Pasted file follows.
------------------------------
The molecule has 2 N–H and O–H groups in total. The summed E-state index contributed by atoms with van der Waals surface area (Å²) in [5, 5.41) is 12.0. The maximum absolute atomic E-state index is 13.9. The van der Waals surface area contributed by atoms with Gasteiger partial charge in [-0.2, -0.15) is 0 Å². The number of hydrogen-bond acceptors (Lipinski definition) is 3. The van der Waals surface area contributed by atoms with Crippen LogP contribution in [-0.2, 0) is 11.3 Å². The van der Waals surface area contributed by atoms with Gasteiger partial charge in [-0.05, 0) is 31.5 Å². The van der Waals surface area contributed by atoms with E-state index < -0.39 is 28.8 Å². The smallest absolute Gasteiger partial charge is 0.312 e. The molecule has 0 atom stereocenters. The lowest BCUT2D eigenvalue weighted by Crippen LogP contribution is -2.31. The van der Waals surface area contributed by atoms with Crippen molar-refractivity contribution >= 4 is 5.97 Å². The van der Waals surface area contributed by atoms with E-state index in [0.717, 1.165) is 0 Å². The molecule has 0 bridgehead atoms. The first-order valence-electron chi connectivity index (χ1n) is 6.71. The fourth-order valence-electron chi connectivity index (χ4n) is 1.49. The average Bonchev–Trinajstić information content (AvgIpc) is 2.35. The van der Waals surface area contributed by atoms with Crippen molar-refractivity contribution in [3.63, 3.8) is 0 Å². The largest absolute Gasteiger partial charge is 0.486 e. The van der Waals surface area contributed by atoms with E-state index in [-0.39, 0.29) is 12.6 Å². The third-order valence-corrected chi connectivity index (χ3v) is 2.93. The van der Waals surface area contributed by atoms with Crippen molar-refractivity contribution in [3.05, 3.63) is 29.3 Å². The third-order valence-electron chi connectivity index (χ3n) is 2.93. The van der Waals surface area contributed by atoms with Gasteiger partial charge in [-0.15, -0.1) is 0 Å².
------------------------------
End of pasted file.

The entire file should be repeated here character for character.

The molecule has 2 N–H and O–H groups in total. The summed E-state index contributed by atoms with van der Waals surface area (Å²) in [5, 5.41) is 12.0. The maximum absolute atomic E-state index is 13.9. The van der Waals surface area contributed by atoms with Gasteiger partial charge in [-0.2, -0.15) is 0 Å². The number of hydrogen-bond acceptors (Lipinski definition) is 3. The van der Waals surface area contributed by atoms with Crippen LogP contribution in [-0.2, 0) is 11.3 Å². The van der Waals surface area contributed by atoms with Gasteiger partial charge in [-0.05, 0) is 31.5 Å². The van der Waals surface area contributed by atoms with E-state index < -0.39 is 28.8 Å². The smallest absolute Gasteiger partial charge is 0.312 e. The molecule has 0 atom stereocenters. The lowest BCUT2D eigenvalue weighted by Crippen LogP contribution is -2.31. The van der Waals surface area contributed by atoms with Crippen molar-refractivity contribution >= 4 is 5.97 Å². The van der Waals surface area contributed by atoms with E-state index in [0.717, 1.165) is 0 Å². The molecule has 0 bridgehead atoms. The first-order valence-electron chi connectivity index (χ1n) is 6.71. The fourth-order valence-electron chi connectivity index (χ4n) is 1.49. The average Bonchev–Trinajstić information content (AvgIpc) is 2.35. The van der Waals surface area contributed by atoms with Crippen molar-refractivity contribution in [3.63, 3.8) is 0 Å². The largest absolute Gasteiger partial charge is 0.486 e. The van der Waals surface area contributed by atoms with E-state index in [-0.39, 0.29) is 12.6 Å². The third-order valence-corrected chi connectivity index (χ3v) is 2.93. The van der Waals surface area contributed by atoms with Crippen molar-refractivity contribution in [3.05, 3.63) is 29.3 Å². The third-order valence-electron chi connectivity index (χ3n) is 2.93. The van der Waals surface area contributed by atoms with Gasteiger partial charge in [-0.15, -0.1) is 0 Å².